Why Labour Day?
Imagine being labeled a criminal for not working a twelve-hour day. To be placed in jail for protesting against dangerous working conditions. This was the reality of a Canadian worker less than a century and a half ago. Celebrating Labour Day helps us remember the progress that has been made for the worker’s rights that we continue to enjoy today.
So where did the holiday we know as Labour Day begin?
1869 – The coffee breaks aren’t cutting it
In 1869 a group called the Toronto Typographical Union dared to request a reduction in hours from their usual 72 hour week. Such a request at the time was viewed both as absurd and conspiratory. The request was quickly and outright refused by the owners of the print shops and by George Brown, a politician and editor of the Toronto Globe.
1872 – “Nine Hour Movement”
By 1872, the request for a shorter work week had grown into a cause called the “Nine-Hour Movement”. In the face of continued rejection, the Toronto Typographical Union went on strike on March 25, 1872 and on April 14 a parade was organized by the workers to protest. They were met with such overwhelming support, that what started as two thousand workers marching, quickly swelled to over ten thousand people joining the march before it concluded.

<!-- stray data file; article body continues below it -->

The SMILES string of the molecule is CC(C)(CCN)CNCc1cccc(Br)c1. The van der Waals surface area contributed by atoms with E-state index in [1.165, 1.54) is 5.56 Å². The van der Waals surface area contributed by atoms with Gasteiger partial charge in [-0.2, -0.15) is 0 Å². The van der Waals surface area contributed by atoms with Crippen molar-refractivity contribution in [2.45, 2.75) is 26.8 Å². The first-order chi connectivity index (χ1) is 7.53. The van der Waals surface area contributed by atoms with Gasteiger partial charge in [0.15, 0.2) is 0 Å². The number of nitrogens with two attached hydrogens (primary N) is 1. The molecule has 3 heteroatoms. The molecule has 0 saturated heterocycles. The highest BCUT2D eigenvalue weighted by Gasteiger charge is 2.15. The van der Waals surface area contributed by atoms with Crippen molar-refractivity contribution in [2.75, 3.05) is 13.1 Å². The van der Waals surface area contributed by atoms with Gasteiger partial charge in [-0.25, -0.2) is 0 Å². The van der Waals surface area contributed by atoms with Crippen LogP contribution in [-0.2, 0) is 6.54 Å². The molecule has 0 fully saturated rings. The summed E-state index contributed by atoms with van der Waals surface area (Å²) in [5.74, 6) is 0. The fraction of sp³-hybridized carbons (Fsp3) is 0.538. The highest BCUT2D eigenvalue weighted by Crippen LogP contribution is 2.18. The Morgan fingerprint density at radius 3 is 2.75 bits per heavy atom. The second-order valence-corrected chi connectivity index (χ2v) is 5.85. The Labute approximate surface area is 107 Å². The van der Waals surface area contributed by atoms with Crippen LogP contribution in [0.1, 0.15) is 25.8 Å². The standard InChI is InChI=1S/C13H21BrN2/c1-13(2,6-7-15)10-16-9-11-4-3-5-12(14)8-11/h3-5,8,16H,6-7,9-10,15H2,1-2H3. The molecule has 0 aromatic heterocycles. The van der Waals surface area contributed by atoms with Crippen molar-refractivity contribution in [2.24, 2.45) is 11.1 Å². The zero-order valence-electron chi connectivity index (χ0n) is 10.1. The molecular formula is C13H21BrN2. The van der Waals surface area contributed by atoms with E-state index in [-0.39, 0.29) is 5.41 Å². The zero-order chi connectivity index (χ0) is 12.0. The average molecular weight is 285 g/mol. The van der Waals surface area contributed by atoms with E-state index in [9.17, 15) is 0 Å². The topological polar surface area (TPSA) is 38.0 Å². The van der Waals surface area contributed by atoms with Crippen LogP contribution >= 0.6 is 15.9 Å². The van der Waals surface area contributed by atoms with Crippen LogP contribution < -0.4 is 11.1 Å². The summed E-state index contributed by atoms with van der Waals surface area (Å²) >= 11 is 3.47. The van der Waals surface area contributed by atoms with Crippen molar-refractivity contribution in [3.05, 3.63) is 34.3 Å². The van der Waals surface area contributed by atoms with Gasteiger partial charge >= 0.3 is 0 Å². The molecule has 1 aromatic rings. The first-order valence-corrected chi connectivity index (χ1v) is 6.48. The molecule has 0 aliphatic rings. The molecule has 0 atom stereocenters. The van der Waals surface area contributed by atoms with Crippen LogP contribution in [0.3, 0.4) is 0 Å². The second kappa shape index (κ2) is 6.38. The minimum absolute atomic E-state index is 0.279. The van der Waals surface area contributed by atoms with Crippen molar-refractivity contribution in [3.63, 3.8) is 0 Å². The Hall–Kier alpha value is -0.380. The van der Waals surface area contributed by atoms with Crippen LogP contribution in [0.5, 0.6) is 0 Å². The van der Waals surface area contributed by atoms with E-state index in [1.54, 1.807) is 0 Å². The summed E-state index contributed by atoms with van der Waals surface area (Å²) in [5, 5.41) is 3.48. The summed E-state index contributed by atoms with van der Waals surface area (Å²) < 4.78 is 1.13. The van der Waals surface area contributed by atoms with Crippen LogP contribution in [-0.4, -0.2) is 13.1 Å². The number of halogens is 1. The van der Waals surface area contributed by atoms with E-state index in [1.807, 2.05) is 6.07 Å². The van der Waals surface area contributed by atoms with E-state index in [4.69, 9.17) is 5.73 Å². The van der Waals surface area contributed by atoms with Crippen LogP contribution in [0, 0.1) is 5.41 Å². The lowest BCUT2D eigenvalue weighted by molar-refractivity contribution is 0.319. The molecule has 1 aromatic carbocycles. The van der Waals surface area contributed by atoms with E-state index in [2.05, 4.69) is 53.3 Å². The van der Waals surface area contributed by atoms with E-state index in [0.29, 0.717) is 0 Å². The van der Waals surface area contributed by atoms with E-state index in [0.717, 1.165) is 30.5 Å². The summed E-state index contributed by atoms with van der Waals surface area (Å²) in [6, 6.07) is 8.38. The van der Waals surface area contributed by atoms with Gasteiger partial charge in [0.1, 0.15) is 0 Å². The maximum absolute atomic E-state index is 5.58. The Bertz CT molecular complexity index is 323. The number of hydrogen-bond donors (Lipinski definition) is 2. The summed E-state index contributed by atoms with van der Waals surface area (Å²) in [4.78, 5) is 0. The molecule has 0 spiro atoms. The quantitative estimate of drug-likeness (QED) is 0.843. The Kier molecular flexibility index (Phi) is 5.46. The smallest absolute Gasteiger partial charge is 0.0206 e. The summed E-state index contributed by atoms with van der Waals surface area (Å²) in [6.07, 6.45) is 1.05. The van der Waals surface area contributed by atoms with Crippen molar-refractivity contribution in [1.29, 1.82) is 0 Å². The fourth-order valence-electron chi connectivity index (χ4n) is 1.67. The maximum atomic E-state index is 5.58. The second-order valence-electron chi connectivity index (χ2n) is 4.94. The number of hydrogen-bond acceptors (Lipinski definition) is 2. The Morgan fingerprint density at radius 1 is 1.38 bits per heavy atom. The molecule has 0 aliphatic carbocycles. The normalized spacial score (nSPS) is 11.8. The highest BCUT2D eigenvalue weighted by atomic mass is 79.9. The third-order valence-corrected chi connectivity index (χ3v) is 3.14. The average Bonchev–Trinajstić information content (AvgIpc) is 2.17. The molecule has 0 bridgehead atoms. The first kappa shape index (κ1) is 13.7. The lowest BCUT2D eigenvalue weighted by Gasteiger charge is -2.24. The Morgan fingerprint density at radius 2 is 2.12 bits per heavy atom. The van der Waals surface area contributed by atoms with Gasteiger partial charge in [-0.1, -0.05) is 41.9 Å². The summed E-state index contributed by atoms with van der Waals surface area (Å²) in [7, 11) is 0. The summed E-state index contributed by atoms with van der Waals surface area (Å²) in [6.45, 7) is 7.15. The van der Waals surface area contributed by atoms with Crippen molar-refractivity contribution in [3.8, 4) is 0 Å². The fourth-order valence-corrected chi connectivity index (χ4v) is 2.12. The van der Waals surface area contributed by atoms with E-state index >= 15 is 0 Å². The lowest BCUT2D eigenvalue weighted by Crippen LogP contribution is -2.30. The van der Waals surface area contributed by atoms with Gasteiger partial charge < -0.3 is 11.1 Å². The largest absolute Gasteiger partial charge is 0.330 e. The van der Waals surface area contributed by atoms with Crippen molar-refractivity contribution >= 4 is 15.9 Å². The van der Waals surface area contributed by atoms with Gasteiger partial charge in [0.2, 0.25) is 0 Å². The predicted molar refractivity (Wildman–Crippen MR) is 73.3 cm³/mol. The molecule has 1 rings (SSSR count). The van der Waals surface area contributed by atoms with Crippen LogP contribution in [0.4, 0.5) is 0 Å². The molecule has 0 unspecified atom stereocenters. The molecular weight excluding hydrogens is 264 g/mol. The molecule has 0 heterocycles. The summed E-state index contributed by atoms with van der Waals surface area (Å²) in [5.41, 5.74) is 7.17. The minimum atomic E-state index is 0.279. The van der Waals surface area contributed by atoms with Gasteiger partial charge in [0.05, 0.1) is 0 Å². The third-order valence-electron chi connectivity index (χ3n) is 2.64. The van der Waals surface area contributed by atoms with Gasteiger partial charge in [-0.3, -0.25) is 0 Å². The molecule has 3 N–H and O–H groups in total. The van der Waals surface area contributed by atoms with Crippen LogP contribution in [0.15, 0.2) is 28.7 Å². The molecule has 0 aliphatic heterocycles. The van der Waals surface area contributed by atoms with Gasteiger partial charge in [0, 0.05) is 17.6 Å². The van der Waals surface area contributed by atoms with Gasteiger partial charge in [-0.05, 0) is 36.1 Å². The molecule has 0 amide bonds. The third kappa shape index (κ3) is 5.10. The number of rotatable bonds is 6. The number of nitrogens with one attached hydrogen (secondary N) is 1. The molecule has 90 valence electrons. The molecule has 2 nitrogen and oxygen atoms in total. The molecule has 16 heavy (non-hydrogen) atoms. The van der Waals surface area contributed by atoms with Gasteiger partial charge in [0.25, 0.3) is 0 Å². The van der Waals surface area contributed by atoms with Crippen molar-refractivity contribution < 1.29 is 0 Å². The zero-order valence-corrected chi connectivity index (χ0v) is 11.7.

At this time in Canadian history, union activity, including strikes, were illegal. George Brown took action against the striking workers by having them arrested and jailed for conspiracy. Much of the Canadian populous was stunned at the existence of the anti-union laws, which were originally created back in 1792 to protect trade.
The arrests were protested by Canadians so strongly that the Prime Minister at the time, Sir John A. Macdonald used the united worker support to repeal the anti-union laws. On June 14, 1872 The Trade Unions Act is passed effectively legalizing unions.
After 1872 – Short term pain, long term gain
Due to the strike, many of the arrested workers ended up losing their jobs and were forced to leave the city. However due to their bravery and with the new Trade Unions Act, all unions thereafter demanded a shorter work week. The support of the Nine-Hour Movement and the printer’s strike continued thereafter in the form of an annual celebration and parade.
1882 – American “labour day”
In 1882, Peter McGuire, an American Labour Leader, attended the annual labour festival in Toronto. He returned to American and began America’s first Labour Day on September 5.
1894 – The first Canadian Labour Day
Due to mounting public pressure, on July 23, 1894, Prime Minister Sir John Thompson passed a law making Labour Day an official national holiday. A five kilometer Labour Day parade stretched through the city of Winnipeg that year, as did the tradition of Labour Day spread across Canada.